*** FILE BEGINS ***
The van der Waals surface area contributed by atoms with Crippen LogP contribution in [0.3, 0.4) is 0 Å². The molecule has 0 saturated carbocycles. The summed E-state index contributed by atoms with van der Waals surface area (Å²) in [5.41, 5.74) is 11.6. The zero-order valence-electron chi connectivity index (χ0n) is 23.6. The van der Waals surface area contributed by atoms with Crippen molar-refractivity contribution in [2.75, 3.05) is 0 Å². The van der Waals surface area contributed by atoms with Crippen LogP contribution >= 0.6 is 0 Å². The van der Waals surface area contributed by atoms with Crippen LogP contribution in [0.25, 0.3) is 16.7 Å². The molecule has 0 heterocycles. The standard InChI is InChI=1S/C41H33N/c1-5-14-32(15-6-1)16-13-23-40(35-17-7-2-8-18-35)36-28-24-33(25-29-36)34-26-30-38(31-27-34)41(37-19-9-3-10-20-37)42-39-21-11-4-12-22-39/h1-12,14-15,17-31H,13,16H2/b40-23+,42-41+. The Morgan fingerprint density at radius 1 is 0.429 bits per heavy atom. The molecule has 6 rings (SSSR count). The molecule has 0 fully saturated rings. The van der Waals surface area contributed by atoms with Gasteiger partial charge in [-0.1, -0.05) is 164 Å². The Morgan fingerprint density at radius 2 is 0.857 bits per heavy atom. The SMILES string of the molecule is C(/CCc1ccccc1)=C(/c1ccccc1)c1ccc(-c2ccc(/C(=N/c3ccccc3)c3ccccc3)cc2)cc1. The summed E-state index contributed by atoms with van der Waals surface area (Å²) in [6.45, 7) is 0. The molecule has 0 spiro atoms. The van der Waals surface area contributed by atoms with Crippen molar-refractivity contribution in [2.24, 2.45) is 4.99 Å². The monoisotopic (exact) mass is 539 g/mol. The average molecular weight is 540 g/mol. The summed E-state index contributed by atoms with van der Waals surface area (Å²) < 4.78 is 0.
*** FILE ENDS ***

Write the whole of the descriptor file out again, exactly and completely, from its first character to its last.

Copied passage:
The van der Waals surface area contributed by atoms with Crippen LogP contribution in [0.3, 0.4) is 0 Å². The molecule has 0 saturated carbocycles. The summed E-state index contributed by atoms with van der Waals surface area (Å²) in [5.41, 5.74) is 11.6. The zero-order valence-electron chi connectivity index (χ0n) is 23.6. The van der Waals surface area contributed by atoms with Crippen molar-refractivity contribution in [2.75, 3.05) is 0 Å². The van der Waals surface area contributed by atoms with Crippen LogP contribution >= 0.6 is 0 Å². The van der Waals surface area contributed by atoms with Crippen LogP contribution in [0.25, 0.3) is 16.7 Å². The molecule has 0 heterocycles. The standard InChI is InChI=1S/C41H33N/c1-5-14-32(15-6-1)16-13-23-40(35-17-7-2-8-18-35)36-28-24-33(25-29-36)34-26-30-38(31-27-34)41(37-19-9-3-10-20-37)42-39-21-11-4-12-22-39/h1-12,14-15,17-31H,13,16H2/b40-23+,42-41+. The Morgan fingerprint density at radius 1 is 0.429 bits per heavy atom. The molecule has 6 rings (SSSR count). The molecule has 0 fully saturated rings. The van der Waals surface area contributed by atoms with Gasteiger partial charge in [-0.1, -0.05) is 164 Å². The Morgan fingerprint density at radius 2 is 0.857 bits per heavy atom. The SMILES string of the molecule is C(/CCc1ccccc1)=C(/c1ccccc1)c1ccc(-c2ccc(/C(=N/c3ccccc3)c3ccccc3)cc2)cc1. The summed E-state index contributed by atoms with van der Waals surface area (Å²) in [6.45, 7) is 0. The molecule has 0 spiro atoms. The van der Waals surface area contributed by atoms with Crippen molar-refractivity contribution in [2.24, 2.45) is 4.99 Å². The monoisotopic (exact) mass is 539 g/mol. The average molecular weight is 540 g/mol. The summed E-state index contributed by atoms with van der Waals surface area (Å²) < 4.78 is 0.